Della Ventura, Nicolò Maria
PhD Tesis (2022)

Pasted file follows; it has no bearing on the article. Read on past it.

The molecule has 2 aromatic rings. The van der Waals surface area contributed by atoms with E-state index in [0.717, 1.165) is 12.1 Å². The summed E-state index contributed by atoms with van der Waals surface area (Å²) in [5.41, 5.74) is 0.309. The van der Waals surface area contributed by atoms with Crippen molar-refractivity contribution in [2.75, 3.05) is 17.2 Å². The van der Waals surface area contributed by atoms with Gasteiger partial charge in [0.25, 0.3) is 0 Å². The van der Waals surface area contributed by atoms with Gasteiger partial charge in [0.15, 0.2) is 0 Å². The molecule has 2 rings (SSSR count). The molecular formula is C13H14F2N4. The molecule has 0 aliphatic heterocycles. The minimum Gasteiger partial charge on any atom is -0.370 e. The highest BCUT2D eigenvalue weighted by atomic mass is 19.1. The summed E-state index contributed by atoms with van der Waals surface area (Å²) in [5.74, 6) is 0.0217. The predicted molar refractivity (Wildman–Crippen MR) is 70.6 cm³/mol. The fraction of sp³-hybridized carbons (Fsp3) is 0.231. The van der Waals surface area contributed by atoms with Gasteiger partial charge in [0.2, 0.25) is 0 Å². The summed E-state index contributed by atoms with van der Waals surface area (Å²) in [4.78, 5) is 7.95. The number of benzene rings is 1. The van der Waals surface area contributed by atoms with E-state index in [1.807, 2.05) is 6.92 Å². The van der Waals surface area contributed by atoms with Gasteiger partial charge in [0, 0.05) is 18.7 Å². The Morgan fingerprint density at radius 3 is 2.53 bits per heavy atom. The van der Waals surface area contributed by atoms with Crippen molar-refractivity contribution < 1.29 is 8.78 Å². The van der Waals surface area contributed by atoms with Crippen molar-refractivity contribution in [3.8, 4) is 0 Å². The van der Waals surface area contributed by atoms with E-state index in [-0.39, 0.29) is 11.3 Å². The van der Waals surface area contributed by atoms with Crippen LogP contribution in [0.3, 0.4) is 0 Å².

The project aims to validate some recent theoretical developments on the deformation twinning nucleation mechanism in HCP metals through small-scale mechanic experiments. To this end, a systematic investigation of the mechanical response of pure magnesium single crystals has been con-ducted by studying the singular and reciprocal effects of orientation, strain rate, and temperature on the accommodation mechanisms of deformation twinning at the microscale. Through in-depth analyses of different misorientation relationships between initial and reoriented crystals, as well as the characteristics of several three-dimensionally-reconstructed parent-twin interfaces, unconventional twin features that deviate from the classical shear-based model were identified, promoting a new interpretation of the deformation twinning mechanism. In particular, it is discussed how the formation of twins is accompanied by a mechanism for which the interface between the parent and twin is not a mirror plane: the deformation cannot be therefore described by a shear tensor, questioning the centenary shear theory of twinning. A full understanding of how changes in the twinning mechanism affect the stress/strain curves is al-so presented. The latter were used for the experimental determination of strain rate sensitivity, activation volume, and activation energy for twinning; parameters typically used to classify the nature of the deformation mechanisms. It is observed that, in contrast to what is being reported at the macroscale in polycrystalline magnesium, the critical stress for twinning nucleation and the post deformation crystallographic characteristics of the twin boundaries are sensitive to changes in temperature and strain-rate. Furthermore, the transition from a twinning-dominated to a slip-dominated plastic deformation is revealed to occur with increasing temperature, although twinning becomes again predominant by increasing strain rate. By loading the crystal from different crystallographic directions, the orientation dependent ductility of the material is also discussed. It is shown that basal slip activity favors the twin propagation with consequent higher probability of twin-twin interactions. An in situ uniaxial testing setup allowing high resolution Electron Backscatter Diffraction acquisitions during deformation was fine tuned to measure, in some cases, the sequence of events that lead to the formation and propagation of twins induced by microtensile testing.